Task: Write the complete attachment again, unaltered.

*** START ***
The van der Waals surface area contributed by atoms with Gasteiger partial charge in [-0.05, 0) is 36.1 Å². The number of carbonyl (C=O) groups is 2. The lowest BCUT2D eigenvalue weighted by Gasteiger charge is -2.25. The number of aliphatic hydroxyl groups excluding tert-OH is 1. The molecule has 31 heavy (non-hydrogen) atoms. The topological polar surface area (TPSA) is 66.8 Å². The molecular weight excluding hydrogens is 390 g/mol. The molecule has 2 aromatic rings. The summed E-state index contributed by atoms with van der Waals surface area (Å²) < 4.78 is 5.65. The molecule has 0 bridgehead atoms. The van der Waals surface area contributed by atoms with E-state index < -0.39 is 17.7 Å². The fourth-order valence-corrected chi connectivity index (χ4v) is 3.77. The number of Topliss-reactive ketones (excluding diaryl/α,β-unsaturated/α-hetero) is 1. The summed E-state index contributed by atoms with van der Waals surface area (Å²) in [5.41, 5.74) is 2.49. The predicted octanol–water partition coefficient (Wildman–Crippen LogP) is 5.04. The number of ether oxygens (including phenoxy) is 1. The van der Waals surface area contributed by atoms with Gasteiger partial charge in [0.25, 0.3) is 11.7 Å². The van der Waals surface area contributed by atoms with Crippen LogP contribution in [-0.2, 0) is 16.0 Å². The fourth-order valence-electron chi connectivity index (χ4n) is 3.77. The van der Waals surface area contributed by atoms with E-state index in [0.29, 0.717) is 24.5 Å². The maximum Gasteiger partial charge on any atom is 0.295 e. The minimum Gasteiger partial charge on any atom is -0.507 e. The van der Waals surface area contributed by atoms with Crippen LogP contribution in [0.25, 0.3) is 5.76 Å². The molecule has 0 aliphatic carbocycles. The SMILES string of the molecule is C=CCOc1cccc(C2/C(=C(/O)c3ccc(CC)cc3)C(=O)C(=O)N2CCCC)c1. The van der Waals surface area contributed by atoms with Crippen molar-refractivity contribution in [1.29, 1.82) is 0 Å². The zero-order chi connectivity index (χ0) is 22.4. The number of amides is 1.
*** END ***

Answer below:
The van der Waals surface area contributed by atoms with Gasteiger partial charge in [-0.05, 0) is 36.1 Å². The number of carbonyl (C=O) groups is 2. The lowest BCUT2D eigenvalue weighted by Gasteiger charge is -2.25. The number of aliphatic hydroxyl groups excluding tert-OH is 1. The molecule has 31 heavy (non-hydrogen) atoms. The topological polar surface area (TPSA) is 66.8 Å². The molecular weight excluding hydrogens is 390 g/mol. The molecule has 2 aromatic rings. The summed E-state index contributed by atoms with van der Waals surface area (Å²) < 4.78 is 5.65. The molecule has 0 bridgehead atoms. The van der Waals surface area contributed by atoms with E-state index < -0.39 is 17.7 Å². The fourth-order valence-corrected chi connectivity index (χ4v) is 3.77. The number of Topliss-reactive ketones (excluding diaryl/α,β-unsaturated/α-hetero) is 1. The summed E-state index contributed by atoms with van der Waals surface area (Å²) in [5.41, 5.74) is 2.49. The predicted octanol–water partition coefficient (Wildman–Crippen LogP) is 5.04. The number of ether oxygens (including phenoxy) is 1. The van der Waals surface area contributed by atoms with Gasteiger partial charge in [0.25, 0.3) is 11.7 Å². The van der Waals surface area contributed by atoms with Crippen LogP contribution in [-0.2, 0) is 16.0 Å². The fourth-order valence-electron chi connectivity index (χ4n) is 3.77. The van der Waals surface area contributed by atoms with E-state index in [0.29, 0.717) is 24.5 Å². The maximum Gasteiger partial charge on any atom is 0.295 e. The minimum Gasteiger partial charge on any atom is -0.507 e. The van der Waals surface area contributed by atoms with Crippen LogP contribution in [0.25, 0.3) is 5.76 Å². The molecule has 0 aliphatic carbocycles. The SMILES string of the molecule is C=CCOc1cccc(C2/C(=C(/O)c3ccc(CC)cc3)C(=O)C(=O)N2CCCC)c1. The van der Waals surface area contributed by atoms with Crippen molar-refractivity contribution in [1.29, 1.82) is 0 Å². The zero-order chi connectivity index (χ0) is 22.4. The number of amides is 1.